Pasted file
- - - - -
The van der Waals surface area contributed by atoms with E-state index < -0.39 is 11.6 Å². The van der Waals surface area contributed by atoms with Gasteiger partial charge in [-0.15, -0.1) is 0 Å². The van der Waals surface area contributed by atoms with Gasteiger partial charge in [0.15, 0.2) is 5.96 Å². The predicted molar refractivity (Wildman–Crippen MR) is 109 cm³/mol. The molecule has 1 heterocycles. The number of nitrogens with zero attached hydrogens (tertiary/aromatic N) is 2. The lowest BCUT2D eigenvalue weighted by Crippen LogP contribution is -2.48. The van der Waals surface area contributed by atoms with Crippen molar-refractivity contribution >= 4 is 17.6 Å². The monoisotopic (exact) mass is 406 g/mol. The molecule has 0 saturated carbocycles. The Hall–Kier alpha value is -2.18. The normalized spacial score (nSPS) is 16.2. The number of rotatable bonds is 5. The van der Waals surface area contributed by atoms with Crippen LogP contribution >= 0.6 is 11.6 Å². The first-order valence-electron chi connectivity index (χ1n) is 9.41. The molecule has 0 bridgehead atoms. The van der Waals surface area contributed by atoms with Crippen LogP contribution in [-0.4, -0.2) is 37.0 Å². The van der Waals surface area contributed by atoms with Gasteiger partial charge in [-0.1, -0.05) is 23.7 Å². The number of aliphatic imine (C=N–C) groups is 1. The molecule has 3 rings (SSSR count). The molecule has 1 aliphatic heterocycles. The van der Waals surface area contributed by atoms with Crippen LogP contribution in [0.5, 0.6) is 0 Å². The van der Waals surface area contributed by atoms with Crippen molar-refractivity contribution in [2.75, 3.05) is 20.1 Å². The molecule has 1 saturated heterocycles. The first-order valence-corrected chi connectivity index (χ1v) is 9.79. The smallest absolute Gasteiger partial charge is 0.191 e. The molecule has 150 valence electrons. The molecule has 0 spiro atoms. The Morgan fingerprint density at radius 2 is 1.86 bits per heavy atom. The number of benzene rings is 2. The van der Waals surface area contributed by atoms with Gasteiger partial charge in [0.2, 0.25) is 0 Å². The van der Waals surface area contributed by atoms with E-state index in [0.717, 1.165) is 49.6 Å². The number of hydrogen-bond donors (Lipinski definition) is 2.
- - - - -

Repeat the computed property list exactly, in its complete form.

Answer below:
The van der Waals surface area contributed by atoms with E-state index < -0.39 is 11.6 Å². The van der Waals surface area contributed by atoms with Gasteiger partial charge in [-0.15, -0.1) is 0 Å². The van der Waals surface area contributed by atoms with Gasteiger partial charge in [0.15, 0.2) is 5.96 Å². The predicted molar refractivity (Wildman–Crippen MR) is 109 cm³/mol. The molecule has 1 heterocycles. The number of nitrogens with zero attached hydrogens (tertiary/aromatic N) is 2. The lowest BCUT2D eigenvalue weighted by Crippen LogP contribution is -2.48. The van der Waals surface area contributed by atoms with Crippen molar-refractivity contribution >= 4 is 17.6 Å². The monoisotopic (exact) mass is 406 g/mol. The molecule has 0 saturated carbocycles. The Hall–Kier alpha value is -2.18. The normalized spacial score (nSPS) is 16.2. The number of rotatable bonds is 5. The van der Waals surface area contributed by atoms with Crippen LogP contribution >= 0.6 is 11.6 Å². The first-order valence-electron chi connectivity index (χ1n) is 9.41. The molecule has 0 bridgehead atoms. The van der Waals surface area contributed by atoms with Crippen LogP contribution in [-0.4, -0.2) is 37.0 Å². The van der Waals surface area contributed by atoms with Gasteiger partial charge in [-0.1, -0.05) is 23.7 Å². The number of aliphatic imine (C=N–C) groups is 1. The molecule has 3 rings (SSSR count). The molecule has 1 aliphatic heterocycles. The van der Waals surface area contributed by atoms with Crippen LogP contribution in [0.5, 0.6) is 0 Å². The van der Waals surface area contributed by atoms with Crippen molar-refractivity contribution in [2.75, 3.05) is 20.1 Å². The molecule has 1 saturated heterocycles. The first-order valence-corrected chi connectivity index (χ1v) is 9.79. The smallest absolute Gasteiger partial charge is 0.191 e. The molecule has 150 valence electrons. The molecule has 0 spiro atoms. The Morgan fingerprint density at radius 2 is 1.86 bits per heavy atom. The number of benzene rings is 2. The van der Waals surface area contributed by atoms with Gasteiger partial charge in [0.2, 0.25) is 0 Å². The van der Waals surface area contributed by atoms with E-state index in [0.717, 1.165) is 49.6 Å². The number of hydrogen-bond donors (Lipinski definition) is 2.